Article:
In addition to biofilm formation, the ability of Borrelia to localize intracellularly in the host has been proposed as a mechanism which might favor chronic or persistent infection and may contribute in reducing the efficacy of antibiotics. However, Borrelia predominantly occupies the extracellular matrix, and the antibiotics recommended for the treatment of LB are first-line drugs in several intracellular infections (216, 217). Doxycycline and azithromycin are commonly used for the treatment of Mycoplasma, Chlamydia, and Legionella, while ceftriaxone is effective against Salmonella and Neisseria, and amoxicillin is used to treat Listeria infections (217, 218). Nevertheless, biofilm production by extracellular bacteria and intracellular localization of Borrelia are not mutually exclusive and may both participate in supporting chronic bacterial persistence in the host.
On the other hand, a polymicrobial infection is a frequent occurrence in ticks (219, 220). Chronic and persistent forms of Lyme have been also associated to infections caused by Babesia spp. and Anaplasma phagocytophilum, Bartonella henselae, or other minor pathogens (217, 219, 221). This condition may add a further level of complexity to the clinical and therapeutic management of LB since it may lead to inappropriate diagnoses and apparent failure of the antibiotic treatment targeted exclusively against Borrelia. However, the real clinical relevance of these coinfections is unclear and requires further, more in depth evaluation.
LNB is the most dangerous manifestation of Lyme disease. Although the early antimicrobial treatment is effective in the majority of patients, persistent forms are relatively common. The mechanisms underlying chronic LNB and other persistent forms of Lyme are unknown. Patients who have late manifestations of LB generally show a slower response to therapy with incomplete resolution. Persistent Borrelia infection requires prolonged antimicrobial treatment, with limited and controversial clinical efficacy. Recent evidences suggest that the antibiotic resistance and the reoccurrence of LB are associated with biofilm-like aggregates, which allow Borrelia spp. to resist to adverse environmental conditions. Several promising FDA-approved drugs have been shown to have excellent anti-persister activity when used in combination while their use in monotherapy regimens showed a poor effectiveness. This notion should be taken into careful consideration for the clinical management of Lyme Disease in order to prevent long-term complications.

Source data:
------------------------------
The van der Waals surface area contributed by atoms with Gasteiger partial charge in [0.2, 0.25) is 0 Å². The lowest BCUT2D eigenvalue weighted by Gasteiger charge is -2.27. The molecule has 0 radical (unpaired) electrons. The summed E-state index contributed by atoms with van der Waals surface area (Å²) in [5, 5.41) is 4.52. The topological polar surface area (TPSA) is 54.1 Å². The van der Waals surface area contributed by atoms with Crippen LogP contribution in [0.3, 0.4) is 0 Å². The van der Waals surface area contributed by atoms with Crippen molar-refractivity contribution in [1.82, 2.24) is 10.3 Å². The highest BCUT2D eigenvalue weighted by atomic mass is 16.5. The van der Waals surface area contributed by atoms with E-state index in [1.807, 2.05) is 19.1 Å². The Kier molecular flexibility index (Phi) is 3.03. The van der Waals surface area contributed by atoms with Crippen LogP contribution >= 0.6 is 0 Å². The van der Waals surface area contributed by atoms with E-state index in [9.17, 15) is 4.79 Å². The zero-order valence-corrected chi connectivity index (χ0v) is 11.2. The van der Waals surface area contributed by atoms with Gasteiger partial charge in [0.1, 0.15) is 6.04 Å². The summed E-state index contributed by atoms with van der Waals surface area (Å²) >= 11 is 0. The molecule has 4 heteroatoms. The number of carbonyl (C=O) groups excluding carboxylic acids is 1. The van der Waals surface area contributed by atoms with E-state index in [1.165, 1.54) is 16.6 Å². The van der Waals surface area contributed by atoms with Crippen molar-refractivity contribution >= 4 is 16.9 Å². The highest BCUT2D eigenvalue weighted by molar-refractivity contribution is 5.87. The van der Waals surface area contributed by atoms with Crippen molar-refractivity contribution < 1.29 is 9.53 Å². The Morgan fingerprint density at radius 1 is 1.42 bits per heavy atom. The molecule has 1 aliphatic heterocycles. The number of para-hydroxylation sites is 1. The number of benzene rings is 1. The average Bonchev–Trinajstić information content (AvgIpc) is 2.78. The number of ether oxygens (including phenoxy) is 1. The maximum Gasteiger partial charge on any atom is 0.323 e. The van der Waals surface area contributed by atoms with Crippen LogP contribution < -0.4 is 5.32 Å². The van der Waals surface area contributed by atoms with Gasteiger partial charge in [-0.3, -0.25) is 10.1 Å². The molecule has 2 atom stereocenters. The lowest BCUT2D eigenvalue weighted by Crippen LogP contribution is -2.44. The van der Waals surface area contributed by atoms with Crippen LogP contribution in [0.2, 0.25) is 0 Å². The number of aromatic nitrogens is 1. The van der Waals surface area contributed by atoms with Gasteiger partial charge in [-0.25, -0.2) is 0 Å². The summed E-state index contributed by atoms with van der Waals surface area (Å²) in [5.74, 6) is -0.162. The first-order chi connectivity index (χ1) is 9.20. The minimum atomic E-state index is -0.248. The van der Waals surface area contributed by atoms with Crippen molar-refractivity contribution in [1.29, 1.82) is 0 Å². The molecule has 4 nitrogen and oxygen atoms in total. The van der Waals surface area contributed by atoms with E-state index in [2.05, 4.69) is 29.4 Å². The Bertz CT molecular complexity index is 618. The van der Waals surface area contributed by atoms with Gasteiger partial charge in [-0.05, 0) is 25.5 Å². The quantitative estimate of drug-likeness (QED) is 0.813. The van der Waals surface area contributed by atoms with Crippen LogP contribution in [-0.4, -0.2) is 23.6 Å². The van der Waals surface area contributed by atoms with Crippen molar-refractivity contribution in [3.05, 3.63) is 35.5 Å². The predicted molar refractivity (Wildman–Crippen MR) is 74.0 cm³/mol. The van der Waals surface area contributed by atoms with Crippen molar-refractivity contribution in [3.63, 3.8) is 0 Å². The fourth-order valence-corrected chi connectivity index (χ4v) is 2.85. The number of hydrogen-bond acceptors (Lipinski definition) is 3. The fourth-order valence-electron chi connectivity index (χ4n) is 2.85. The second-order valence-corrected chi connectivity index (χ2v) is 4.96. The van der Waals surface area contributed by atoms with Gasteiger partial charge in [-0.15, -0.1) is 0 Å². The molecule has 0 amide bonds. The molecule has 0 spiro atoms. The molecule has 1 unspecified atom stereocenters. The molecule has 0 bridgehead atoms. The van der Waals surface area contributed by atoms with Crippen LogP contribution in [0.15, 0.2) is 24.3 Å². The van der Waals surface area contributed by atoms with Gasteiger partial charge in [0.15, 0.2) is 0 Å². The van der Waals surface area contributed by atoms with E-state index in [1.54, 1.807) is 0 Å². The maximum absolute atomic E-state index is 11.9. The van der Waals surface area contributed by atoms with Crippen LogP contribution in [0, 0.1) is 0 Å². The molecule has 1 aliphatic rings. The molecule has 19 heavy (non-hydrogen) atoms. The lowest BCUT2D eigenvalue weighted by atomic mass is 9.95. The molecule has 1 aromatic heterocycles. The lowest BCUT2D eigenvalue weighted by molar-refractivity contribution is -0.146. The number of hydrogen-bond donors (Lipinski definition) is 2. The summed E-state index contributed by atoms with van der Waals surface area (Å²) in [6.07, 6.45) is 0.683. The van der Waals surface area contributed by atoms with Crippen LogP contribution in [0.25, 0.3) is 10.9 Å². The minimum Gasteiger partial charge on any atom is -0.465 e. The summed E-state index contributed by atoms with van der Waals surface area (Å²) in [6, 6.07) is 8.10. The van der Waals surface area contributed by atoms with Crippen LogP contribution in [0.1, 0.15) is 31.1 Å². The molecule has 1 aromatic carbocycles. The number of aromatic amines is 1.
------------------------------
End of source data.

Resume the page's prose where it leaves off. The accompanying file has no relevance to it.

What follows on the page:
In preliminary studies by the clinical Biofilm Ring Test® (cBRT), we found that Borrelia is able to readily produce biofilm within 24–48 h. Diagnostic procedures such as the cBRT, which allow for a rapid biofilm measurement may represent very useful tools for clinical applications (222, 223), since the rapid identification of biofilm-producing Borrelia strains, may help identify forms of LB which are at risk of chronicity (224). Further, characterization of Borrelia biofilm as well as the ensuing inflammatory process will likely provide novel insight to better understand the mechanism(s) concurring to LNB pathogenesis and may offer new therapeutic targets for intervention.